Becca White was the Grinnell Corps Namibia fellow for 2000-2001.
Becca White's Reports
Becca White, Grinnell Corps: Namibia 2000-01
Report 1Becca White
I have not written my promised four-month report. There was a conference at the station during my fourth month, and I was occupied with other duties. Grinnell, at the time, seemed like another world. I extend my apologies to those who have been expecting this and appreciation to those who have allowed me to give what I can, when I can (two months late, long-live Grinnell extensions!)
When I was trying to formulate my thought on paper, I found these journals that I had been keeping all along. I hope you enjoy reading them as much as I have enjoyed writing them. If you have any questions fell free to contact me at my Grinnell e-mail address firstname.lastname@example.org. I would be more than happy to hear from you.
Zero-Zero. Dr. Joh Henschel is the first to serve. What an unfamiliar sensation to be playing volleyball against my boss. How different he is from the man I saw earlier today during the meeting. Both intense situations, but a competitive edge is uncovered on the court, along with a powerful and effective serve.
"People, people, we can get this back. Don't let them get another point." Rauna is in charge of keeping staff morale up and her team on their toes. She calls out the score at every serve. She keeps us informed on the court just like when she hands out our invoices (and the latest gossip) from the Windhoek office at the end of the month. Six-eight. Our serve. High-fives all around.
First to me then to Snake who spikes it. Well-calculated plan of action and efficient execution. The weather three times a day. The collection of insect data three times a week. The Welwitschia once a month. Snake knows what is going on, when to take action, and when it is out of bounds. Everyone listens. Eleven all.
The interns and volunteers shift from one team to the other. They fill important gaps in teams. Their intense energy gets the ball going, but it is up to everyone to get the thing over the net for it to mean anything. Twelve-thirteen.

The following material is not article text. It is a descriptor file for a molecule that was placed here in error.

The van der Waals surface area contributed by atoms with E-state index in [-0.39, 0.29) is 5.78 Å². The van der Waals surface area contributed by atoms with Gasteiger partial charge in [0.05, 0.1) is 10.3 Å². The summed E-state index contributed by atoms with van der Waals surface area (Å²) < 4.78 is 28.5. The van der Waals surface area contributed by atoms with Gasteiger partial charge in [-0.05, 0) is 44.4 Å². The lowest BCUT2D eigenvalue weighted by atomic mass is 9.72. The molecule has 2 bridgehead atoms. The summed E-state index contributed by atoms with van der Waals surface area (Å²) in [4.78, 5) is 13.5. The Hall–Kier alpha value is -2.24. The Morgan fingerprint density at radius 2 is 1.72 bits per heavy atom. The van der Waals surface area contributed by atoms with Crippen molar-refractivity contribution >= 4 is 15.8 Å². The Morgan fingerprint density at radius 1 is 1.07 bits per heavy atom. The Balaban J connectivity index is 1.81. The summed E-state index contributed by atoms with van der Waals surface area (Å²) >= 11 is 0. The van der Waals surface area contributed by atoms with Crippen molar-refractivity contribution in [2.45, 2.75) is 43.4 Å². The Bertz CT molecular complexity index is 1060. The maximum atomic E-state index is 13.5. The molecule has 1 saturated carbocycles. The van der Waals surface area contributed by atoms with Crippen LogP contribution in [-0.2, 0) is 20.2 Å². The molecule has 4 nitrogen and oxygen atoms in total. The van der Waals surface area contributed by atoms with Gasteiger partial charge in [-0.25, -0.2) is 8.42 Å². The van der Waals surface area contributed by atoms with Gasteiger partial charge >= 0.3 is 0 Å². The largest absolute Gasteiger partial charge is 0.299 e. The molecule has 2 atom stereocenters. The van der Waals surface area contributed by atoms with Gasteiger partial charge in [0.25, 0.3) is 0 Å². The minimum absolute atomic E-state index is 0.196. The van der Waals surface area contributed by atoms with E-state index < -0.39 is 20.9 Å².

Petra has been here for four months and will be here for two more. She calls out - "Have no fear, just play" - so when the ball comes straight for her head, she just hits it back. Her !nara plants are beginning to germinate, after months of hard work and pre-dawn measurements. Now to write the masters thesis. Game point.
No mercy is the name of the game.
When I was living in Madagascar, I was easily spotted because of my pale skin. When I walked in the market, collecting my food for the week, women would reach out for me, calling out the best prices, wanting to be visited by the rich white woman. Spend your francs here, Vazah. My tomatoes are the freshest.
Vazah is what we are named there. The foreign one. The one that doesn't belong. As I walk home with my baskets laden with supplies, men whisper it under their breath - Psst, Vazah, come home with me? - Children look in my baskets - Vazah, give us a gift - Mothers hold their babies to my eye level to learn their newest word - Vazah. After a few weeks the women's voices now welcomed me into their stalls - Vazah, I knew you would come today. Come and see what I have saved for you. I have wonderful things to show you.
Now I am in Namibia. And when I stand in the street, no one calls to me. I am assumed to belong in this country is some strange and colonial way. As people pass, they just silently look at me. It is this silence that pierces the soul. There is no chance for an interaction. It seems that history has cut the connection. So when the crazy old man comes up to our group, he passes by my friends, black and white, to grab and try to break the hand of the white woman. I tried to scream out, but I couldn't find my voice.
You know that scene in Casablanca when the Germans start to sing their national anthem, and everyone else starts to sing the French national anthem? I thought of that moment when we were in the bar together. When we walked in the group of German men looked up and took note of our arrival. Three Namibians with three foreigners. Then they started to sing German drinking songs. I didn't know what to do. I couldn't be the great resistance leader who started directing the band. I couldn't be like the French girlfriend who joined in crying. I could not even be like Rick and look on from a distance, confident in his own convictions and keeping the hell out of the conflict. All I could do was look down at my drink and wait for them to finish.
Unintentional Intentional Community
We have all come here to work for the DRFN. Living together was just an added perk. When it was introduced to the station and my own caravan at the SLUMS (Single Living Units for Mastor's Students), I was reminded of my friend Nora, and her intentional communities course she took in our second year at Grinnell. Everyone was so excited to start their own community, together we are better than when we are alone. Making a safe haven in a not-so perfect world around us.
At first, I was swept up into the idea of living as a group. We all have our own caravan, but share a bathroom, kitchen, and communal living area. We cook together, talk after work, and everyone has a dish day. Yes, take anything off my shelf you may need. Are you walking up to the station? I'll go with you. What do we do today?